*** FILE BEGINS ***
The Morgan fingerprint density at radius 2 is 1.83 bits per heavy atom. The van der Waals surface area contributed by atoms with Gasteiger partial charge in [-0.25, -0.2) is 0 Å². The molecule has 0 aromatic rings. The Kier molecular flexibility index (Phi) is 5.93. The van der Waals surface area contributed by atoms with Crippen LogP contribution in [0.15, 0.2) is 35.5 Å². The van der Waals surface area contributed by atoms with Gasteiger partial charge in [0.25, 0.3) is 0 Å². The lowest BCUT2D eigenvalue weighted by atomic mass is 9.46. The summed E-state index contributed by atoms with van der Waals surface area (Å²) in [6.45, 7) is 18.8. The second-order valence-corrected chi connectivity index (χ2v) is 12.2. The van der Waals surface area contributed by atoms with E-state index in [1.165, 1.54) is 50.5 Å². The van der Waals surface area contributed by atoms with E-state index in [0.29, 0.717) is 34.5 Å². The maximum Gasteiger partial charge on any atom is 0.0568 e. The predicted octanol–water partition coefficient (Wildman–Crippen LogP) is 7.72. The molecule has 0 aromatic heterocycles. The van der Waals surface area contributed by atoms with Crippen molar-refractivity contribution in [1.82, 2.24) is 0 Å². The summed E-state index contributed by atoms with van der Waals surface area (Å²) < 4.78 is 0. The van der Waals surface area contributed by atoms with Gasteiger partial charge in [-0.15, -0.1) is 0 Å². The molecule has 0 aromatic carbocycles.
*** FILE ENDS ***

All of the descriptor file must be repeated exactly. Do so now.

The Morgan fingerprint density at radius 2 is 1.83 bits per heavy atom. The van der Waals surface area contributed by atoms with Gasteiger partial charge in [-0.25, -0.2) is 0 Å². The molecule has 0 aromatic rings. The Kier molecular flexibility index (Phi) is 5.93. The van der Waals surface area contributed by atoms with Crippen LogP contribution in [0.15, 0.2) is 35.5 Å². The van der Waals surface area contributed by atoms with Gasteiger partial charge in [0.25, 0.3) is 0 Å². The lowest BCUT2D eigenvalue weighted by atomic mass is 9.46. The summed E-state index contributed by atoms with van der Waals surface area (Å²) in [6.45, 7) is 18.8. The second-order valence-corrected chi connectivity index (χ2v) is 12.2. The van der Waals surface area contributed by atoms with E-state index in [1.165, 1.54) is 50.5 Å². The van der Waals surface area contributed by atoms with E-state index in [0.29, 0.717) is 34.5 Å². The maximum Gasteiger partial charge on any atom is 0.0568 e. The predicted octanol–water partition coefficient (Wildman–Crippen LogP) is 7.72. The molecule has 0 aromatic heterocycles. The van der Waals surface area contributed by atoms with Crippen molar-refractivity contribution in [1.82, 2.24) is 0 Å². The summed E-state index contributed by atoms with van der Waals surface area (Å²) < 4.78 is 0. The van der Waals surface area contributed by atoms with Gasteiger partial charge in [-0.15, -0.1) is 0 Å². The molecule has 0 aromatic carbocycles.